disorders.
 Gene therapy is "a therapeutic
technique in which a functioning gene is
inserted into the somatic cells of a
patient to correct an inborn genetic
error or to provide a new function to
the cell"
What is Gene Therapy?
 There have been many human gene
therapy clinical trials, involving over
700 patients world-wide (by 1996), for
several different diseases including
several cancers.
 In the USA the trials must be approved
by the Recombinant DNA Advisory
Committee (RAC) and the FDA
What is Gene Therapy?
Gene therapy is a technique for
correcting defective genes responsible
for disease development. Researchers
may use one of several approaches for
correcting faulty genes
Carriers of therapeutic genes include:
What is Gene Therapy?
Carriers of therapeutic genes include:
 harmless viruses that have undergone
genetic alteration and can carry selected
genetic material into human cells; and
 liposomes—injectable microscopic fatty
globules that can enclose and protect
DNA segments (e.g., a "suicide gene" for
insertion into cancer cells.)
 Genes, which are carried on
chromosomes, are the basic physical and
functional units of heredity.
What is Gene Therapy?
Carriers of therapeutic genes include:
 Genes are specific sequences of bases that
encode instructions on how to make
proteins.
 Although genes get a lot of attention, it’s
the proteins that perform most life
functions and even make up the majority of
cellular structures.
 When genes are altered so that the
encoded proteins are unable to carry out
their normal functions, genetic disorders
can result.
How it done?
 A normal gene may be inserted into a
nonspecific location within the genome to
replace a nonfunctional gene. This approach
is most common.
 An abnormal gene could be swapped for a
normal gene through homologous
recombination.
 The abnormal gene could be repaired
through selective reverse mutation, which
returns the gene to its normal function.
 The regulation (the degree to which a gene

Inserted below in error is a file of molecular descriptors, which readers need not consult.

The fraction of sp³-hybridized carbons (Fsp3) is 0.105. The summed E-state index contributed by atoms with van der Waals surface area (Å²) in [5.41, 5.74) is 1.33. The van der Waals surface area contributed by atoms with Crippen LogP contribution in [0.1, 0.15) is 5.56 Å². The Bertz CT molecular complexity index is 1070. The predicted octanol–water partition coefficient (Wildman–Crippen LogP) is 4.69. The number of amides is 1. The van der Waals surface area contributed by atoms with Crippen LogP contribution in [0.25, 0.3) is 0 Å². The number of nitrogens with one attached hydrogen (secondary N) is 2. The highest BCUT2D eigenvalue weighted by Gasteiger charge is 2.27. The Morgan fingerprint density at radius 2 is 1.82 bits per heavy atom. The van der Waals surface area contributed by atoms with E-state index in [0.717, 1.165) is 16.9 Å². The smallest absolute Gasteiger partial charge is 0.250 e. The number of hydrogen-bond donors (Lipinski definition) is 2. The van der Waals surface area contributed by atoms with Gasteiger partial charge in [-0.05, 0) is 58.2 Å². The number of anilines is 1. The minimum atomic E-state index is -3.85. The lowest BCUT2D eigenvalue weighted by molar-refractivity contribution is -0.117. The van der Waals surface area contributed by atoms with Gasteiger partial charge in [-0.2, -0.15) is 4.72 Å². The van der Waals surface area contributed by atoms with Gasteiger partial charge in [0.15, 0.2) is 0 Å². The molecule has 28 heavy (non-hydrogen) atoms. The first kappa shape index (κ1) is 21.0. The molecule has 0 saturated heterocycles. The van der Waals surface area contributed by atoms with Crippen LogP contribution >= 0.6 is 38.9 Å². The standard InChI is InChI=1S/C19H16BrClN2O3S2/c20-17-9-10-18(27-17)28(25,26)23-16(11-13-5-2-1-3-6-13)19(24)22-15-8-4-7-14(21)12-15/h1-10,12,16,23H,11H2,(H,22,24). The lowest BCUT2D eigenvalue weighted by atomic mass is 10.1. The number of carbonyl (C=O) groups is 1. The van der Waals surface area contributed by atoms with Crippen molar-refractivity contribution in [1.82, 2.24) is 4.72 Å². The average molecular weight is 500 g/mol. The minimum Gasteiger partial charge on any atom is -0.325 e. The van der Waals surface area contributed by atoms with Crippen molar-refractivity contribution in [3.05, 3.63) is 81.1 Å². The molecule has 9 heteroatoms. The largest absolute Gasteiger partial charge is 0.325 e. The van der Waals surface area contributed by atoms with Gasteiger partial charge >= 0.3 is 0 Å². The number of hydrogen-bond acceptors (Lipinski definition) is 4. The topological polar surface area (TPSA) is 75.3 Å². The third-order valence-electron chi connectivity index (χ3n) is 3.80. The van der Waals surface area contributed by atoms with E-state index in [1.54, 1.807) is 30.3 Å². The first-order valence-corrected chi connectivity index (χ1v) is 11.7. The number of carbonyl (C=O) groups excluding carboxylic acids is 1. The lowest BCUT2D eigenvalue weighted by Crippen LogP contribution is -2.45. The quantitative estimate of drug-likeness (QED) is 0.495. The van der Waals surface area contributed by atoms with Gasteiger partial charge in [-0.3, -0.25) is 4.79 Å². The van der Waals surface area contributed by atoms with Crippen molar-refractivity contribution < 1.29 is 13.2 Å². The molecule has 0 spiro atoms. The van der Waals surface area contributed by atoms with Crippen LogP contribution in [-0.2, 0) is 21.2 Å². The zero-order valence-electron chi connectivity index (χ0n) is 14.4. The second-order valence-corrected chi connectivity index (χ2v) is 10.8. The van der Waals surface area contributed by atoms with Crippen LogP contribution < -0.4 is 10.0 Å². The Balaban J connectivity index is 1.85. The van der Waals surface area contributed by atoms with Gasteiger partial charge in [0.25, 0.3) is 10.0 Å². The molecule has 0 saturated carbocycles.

is turned on or off) of a particular gene
could be altered.
Two types of Gene Therapy
"platforms":
1. Ex vivo therapies:
 Ex vivo therapies involve treating cells
that have been removed from a
patient with a functional gene to
restore protein activity. The cells are
then returned to the patients to have
a therapeutic benefit. (ADA, sickle
cell disease - blood cell diseases or
immune system diseases)
Two types of Gene Therapy
"platforms":
2. In vivo therapies:
 The use of in vivo therapies generally
involves injection or inhalation of a
product that contains a therapeutic
gene together with some sort of gene
delivery system.
How does gene therapy work?
Gene Delivery System:
 Therapeutic genes and
 an efficient gene delivery system
-
a way to get the correct genes into the
correct cells .
How does gene therapy work?
Gene Delivery System:
 Viruses attack their hosts to insert
their genetic material into the
genetic material of the host.
 This genetic material contains
instructions to produce these
viruses. The host cell will carry out
these instructions and produce the
viruses. This is how viruses spread,
in general.
How does gene therapy work?
Gene Delivery System:
 In addition to the instructions producing the
components of the virus itself, viruses can
carry additional genes containing instructions
for creating other kinds of proteins.
 In theory, if we insert a gene that is missing
from a patient in a virus, and infect that
patient with the virus, the virus will spread
the missing gene in all the cells of the
patient.
 The missing gene is now replaced and the
disease is cured
How does gene therapy work?
The 7 requirements of a successful gene